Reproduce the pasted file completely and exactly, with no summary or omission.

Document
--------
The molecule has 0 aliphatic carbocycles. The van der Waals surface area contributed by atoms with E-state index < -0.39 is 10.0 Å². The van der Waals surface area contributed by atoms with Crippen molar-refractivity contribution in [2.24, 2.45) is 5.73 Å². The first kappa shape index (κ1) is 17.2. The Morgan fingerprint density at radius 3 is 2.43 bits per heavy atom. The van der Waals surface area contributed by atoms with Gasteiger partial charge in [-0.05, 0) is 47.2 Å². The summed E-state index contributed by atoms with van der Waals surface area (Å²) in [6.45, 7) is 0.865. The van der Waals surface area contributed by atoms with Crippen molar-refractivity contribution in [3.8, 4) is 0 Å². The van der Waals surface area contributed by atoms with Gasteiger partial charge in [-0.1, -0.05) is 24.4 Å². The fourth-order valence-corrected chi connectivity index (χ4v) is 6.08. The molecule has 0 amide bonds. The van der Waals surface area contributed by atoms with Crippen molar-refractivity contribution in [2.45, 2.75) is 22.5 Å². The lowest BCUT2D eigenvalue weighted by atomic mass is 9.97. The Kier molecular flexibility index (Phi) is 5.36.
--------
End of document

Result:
The molecule has 0 aliphatic carbocycles. The van der Waals surface area contributed by atoms with E-state index < -0.39 is 10.0 Å². The van der Waals surface area contributed by atoms with Crippen molar-refractivity contribution in [2.24, 2.45) is 5.73 Å². The first kappa shape index (κ1) is 17.2. The Morgan fingerprint density at radius 3 is 2.43 bits per heavy atom. The van der Waals surface area contributed by atoms with Gasteiger partial charge in [-0.05, 0) is 47.2 Å². The summed E-state index contributed by atoms with van der Waals surface area (Å²) in [6.45, 7) is 0.865. The van der Waals surface area contributed by atoms with Crippen molar-refractivity contribution in [3.8, 4) is 0 Å². The van der Waals surface area contributed by atoms with Gasteiger partial charge in [-0.1, -0.05) is 24.4 Å². The fourth-order valence-corrected chi connectivity index (χ4v) is 6.08. The molecule has 0 amide bonds. The van der Waals surface area contributed by atoms with Crippen molar-refractivity contribution in [2.45, 2.75) is 22.5 Å². The lowest BCUT2D eigenvalue weighted by atomic mass is 9.97. The Kier molecular flexibility index (Phi) is 5.36.